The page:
Wild Zero (2000)
Directed by: Tetsuro Takeuchi
"Brutality of screen!" "Thrill, speed and stupid zombies!" "Trash and chaossss!" exclaims the suitably lurid DVD cover to the debut movie of Japan's favourite trash rockers Guitar Wolf. For once, these are movie tag lines that are actually appropriate. The three-piece band (consisting of Guitar Wolf, Bass Wolf and Drum Wolf), known for their extravagant on-stage antics and reckless disregard for decibel levels, have translated their rock 'n' roll philosophy into celluloid (or rather digital video) and come up with something so thoroughly deranged and looney that it manages to cram in bikes, guns, gangsters, zombies, UFOs, transvestites and young love.
Since the three wildmen aren't quite the greatest of actors, they have only a supporting role to play in Wild Zero. The star of the show is Ace, a twenty-something wannabe rock star, whose goal is to become as big as his heroes Guitar Wolf, whom he follows around the country from show to show. Despite his leather jacket and greasy quiff he is really just an amiable bumbling loser, so when he stumbles straight into a gunfight between his favourite band and a greedy club owner who has decided to change the programming at his venue from rock 'n' roll to j-pop, he is the first to hit the deck. Still, Guitar Wolf (the guy) recognizes the lad's potential and makes him his rock 'n' roll blood brother as well as giving him a dog whistle (or wolf whistle), for use if he's ever in danger. And it's a good thing he got it too, because soon enough UFOs start to appear in the skies and the dead are coming back to life with as big an appetite for human flesh as ever. Just as Ace thinks he has found love in the shape of the cute Tobio, whom he rescues by accident from a hold-up at a gas station, the two are overpowered by zombies and have to hide in an abandoned factory.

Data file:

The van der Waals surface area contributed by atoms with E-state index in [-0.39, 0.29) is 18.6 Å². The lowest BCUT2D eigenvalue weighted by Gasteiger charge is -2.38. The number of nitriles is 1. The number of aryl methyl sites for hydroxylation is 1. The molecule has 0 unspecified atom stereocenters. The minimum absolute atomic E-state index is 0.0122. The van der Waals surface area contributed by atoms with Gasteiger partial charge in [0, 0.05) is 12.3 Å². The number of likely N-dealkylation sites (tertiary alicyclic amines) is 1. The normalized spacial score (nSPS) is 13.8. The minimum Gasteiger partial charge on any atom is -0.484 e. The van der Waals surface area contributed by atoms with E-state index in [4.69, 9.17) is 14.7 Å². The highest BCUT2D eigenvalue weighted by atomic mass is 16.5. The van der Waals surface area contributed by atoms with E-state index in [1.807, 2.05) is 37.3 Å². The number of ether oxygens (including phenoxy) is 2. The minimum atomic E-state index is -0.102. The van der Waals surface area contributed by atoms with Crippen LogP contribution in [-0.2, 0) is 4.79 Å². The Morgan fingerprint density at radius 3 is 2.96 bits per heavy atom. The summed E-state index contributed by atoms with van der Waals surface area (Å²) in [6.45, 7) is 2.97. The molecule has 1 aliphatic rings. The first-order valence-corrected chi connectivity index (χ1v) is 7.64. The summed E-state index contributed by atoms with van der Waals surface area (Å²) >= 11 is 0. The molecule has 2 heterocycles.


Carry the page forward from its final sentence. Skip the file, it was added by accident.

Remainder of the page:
From the synopsis so far, you might conclude that you've seen all this before. In a 50s drive-in movie or an Italian zombiefest, perhaps. But those films never had magic killer guitar picks, naked women emptying their guns on zombies in the shower, hermaphrodite love interests, a rampaging club owner in a wig and hotpants, or a Japanese rock musician slicing a UFO in half with a sword hidden in the neck of his guitar. Add exploding zombie heads aplenty, big scale pyrotechnics and a soundtrack of lo-fi but high volume garage punk, and you've got yourself a movie that may not clean up at any awards shows but certainly goes out of its way to entertain its audience.
Despite the punkrock philosophy of Wild Zero, its director Tetsuro Takeuchi (a music video director making his feature debut) is not quite in the same league as a Sogo Ishii, Shinya Tsukamoto or even a Robert Rodriguez (whose own ode to leather-jacketed rebel rock 'n' rollers Roadracers this film in some ways resembles - minus the zombies and UFOs of course). He's not even close in fact, as witnessed by Wild Zero's sometimes awkward pacing and sloppy editing. But then again, Guitar Wolf themselves don't care about breaking strings or staying in tune either. The film's simple but total devotion to entertain, plus very likeable performances by an appealing cast (Masashi Endo as Ace is quite a revelation - he would later appear in Makoto Shinozaki's Not Forgotten and Kazushi Watanabe's 19) are what counts here. Wild Zero may be shaky at times, but boy is it great fun!
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